JessicaJ
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Invasive Species Question

Hey guys, I'm new to your forum and I love the information I'm finding on it. Can't wait to hear what you guys think of my question.

I have an honest question which is not meant to stir anything negative up. I know some people feel strongly about invasive species.

I completely understand why, with globalization and the ease of access to foreign plants, it is more important now than ever before to be careful which new species we introduce when gardening. I also understand though that over the course of time immemorable plants have spread across the continents and if we had looked back through the centuries, each new species to arrive in a region would have been considered an invasive species.

I think, as most people do, that the natural course of ecosystem evolution (without any human intervention) is the best option, but since people have already and will probably continue to introduce invasive species to various regions... How do we differentiate between which new "invasive" species are naturally occurring ecosystem progression and which are introduced by humans and require human intervention to prevent their spread?

I know it would be easy to identify some human-introduced invasive species based on the vast distance between their native habitat and their new habitat, but that's not the case for all.

Thanks guys I'm very interested to hear other people's opinions on this.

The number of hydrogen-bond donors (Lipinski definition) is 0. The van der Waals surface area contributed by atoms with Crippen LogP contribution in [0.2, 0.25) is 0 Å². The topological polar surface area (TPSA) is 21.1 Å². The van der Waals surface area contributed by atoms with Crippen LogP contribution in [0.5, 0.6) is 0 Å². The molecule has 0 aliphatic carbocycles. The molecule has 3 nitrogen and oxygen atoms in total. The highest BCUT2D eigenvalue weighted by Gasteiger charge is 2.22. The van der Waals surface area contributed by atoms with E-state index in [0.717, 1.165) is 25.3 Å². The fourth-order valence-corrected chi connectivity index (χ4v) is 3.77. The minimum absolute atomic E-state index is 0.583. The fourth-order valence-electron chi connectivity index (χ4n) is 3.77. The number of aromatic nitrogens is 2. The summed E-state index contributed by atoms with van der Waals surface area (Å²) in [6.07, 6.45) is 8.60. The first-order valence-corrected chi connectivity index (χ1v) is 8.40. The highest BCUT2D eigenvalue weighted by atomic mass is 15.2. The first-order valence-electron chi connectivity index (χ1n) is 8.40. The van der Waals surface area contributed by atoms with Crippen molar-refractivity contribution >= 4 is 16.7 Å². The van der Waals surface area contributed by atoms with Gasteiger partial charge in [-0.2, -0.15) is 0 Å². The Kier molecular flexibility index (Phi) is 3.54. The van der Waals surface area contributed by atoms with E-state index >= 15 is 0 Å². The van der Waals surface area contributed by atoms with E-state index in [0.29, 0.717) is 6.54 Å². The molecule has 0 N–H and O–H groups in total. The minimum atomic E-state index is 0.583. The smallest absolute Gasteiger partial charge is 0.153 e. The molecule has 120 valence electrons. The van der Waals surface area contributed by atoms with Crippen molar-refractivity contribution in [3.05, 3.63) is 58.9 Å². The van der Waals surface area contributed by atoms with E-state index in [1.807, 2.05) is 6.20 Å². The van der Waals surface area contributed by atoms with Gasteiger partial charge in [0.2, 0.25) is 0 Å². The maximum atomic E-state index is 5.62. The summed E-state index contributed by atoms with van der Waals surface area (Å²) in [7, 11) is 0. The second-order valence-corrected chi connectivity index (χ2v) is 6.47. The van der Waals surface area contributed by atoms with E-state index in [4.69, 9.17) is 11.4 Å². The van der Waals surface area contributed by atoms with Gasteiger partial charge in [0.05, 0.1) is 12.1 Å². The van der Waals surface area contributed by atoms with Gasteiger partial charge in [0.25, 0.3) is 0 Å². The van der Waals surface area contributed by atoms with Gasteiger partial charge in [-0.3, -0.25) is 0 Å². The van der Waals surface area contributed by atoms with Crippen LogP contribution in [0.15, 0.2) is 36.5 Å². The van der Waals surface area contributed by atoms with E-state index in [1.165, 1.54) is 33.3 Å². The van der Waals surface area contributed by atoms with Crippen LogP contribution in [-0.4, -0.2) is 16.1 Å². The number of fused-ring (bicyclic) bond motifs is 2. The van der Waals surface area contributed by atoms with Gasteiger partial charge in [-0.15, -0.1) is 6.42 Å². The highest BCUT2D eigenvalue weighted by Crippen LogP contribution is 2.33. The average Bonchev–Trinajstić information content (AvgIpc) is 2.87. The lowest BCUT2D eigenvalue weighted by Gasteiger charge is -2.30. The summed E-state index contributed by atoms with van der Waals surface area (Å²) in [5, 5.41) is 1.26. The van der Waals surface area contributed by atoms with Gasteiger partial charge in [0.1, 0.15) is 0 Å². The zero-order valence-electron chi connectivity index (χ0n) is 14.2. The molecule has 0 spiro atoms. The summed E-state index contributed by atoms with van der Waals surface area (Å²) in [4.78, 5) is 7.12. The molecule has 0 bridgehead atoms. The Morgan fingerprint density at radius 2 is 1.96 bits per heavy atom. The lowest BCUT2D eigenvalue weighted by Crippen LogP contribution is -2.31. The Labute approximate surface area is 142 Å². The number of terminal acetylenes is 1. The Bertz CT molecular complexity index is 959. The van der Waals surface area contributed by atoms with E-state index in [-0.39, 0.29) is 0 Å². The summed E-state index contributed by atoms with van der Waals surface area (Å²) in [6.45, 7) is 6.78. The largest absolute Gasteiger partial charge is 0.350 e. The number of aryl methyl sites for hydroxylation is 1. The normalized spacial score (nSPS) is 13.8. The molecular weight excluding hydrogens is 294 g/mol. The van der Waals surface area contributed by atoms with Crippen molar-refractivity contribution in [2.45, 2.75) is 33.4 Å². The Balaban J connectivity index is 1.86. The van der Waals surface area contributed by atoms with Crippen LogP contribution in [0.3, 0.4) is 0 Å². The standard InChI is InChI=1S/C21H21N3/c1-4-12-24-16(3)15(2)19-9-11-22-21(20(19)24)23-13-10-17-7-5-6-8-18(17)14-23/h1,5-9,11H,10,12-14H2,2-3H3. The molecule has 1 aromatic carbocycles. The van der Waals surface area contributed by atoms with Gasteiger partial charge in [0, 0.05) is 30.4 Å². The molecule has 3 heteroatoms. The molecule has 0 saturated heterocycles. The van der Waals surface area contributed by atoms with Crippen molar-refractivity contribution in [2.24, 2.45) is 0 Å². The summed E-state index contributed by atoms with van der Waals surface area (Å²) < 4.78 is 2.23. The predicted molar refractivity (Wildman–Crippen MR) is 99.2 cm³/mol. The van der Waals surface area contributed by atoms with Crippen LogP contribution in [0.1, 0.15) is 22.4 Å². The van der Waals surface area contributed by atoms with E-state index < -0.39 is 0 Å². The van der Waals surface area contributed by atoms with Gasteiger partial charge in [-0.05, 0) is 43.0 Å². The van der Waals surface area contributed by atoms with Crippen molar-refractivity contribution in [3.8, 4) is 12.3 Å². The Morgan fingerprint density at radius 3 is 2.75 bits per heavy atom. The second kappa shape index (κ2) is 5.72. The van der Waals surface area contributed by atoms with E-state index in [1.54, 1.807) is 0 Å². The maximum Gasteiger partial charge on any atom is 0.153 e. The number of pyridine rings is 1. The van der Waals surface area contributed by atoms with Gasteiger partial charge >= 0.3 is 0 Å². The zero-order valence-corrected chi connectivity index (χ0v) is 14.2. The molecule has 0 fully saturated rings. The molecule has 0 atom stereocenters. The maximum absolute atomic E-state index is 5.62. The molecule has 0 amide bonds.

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rainbowgardener
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Re: Invasive Species Question

it's not as complicated as it sounds. If something evolved where it is, even if it is spreading in to new areas naturally, it is part of a very complex web of natural relationships, checks and balances, things that eat it, things it eats, diseases and pests that control it. It may be somewhat aggressive growing, but it won't destroy the landscape.

If something is plopped down somewhere it doesn't "belong," it is not part of any of those relationships. Nothing can use it, nothing controls it. Then it becomes the landscape equivalent of a cancer, spreading rapidly, taking over all the resources, choking everything else out. The trouble with foreign invasives isn't that they are foreign, it is that they degrade the landscape and turn what was an amazingly complex forest or other ecosystem, into a mono-culture, where nothing much exists but it. Have you ever seen an area kudzu has taken over?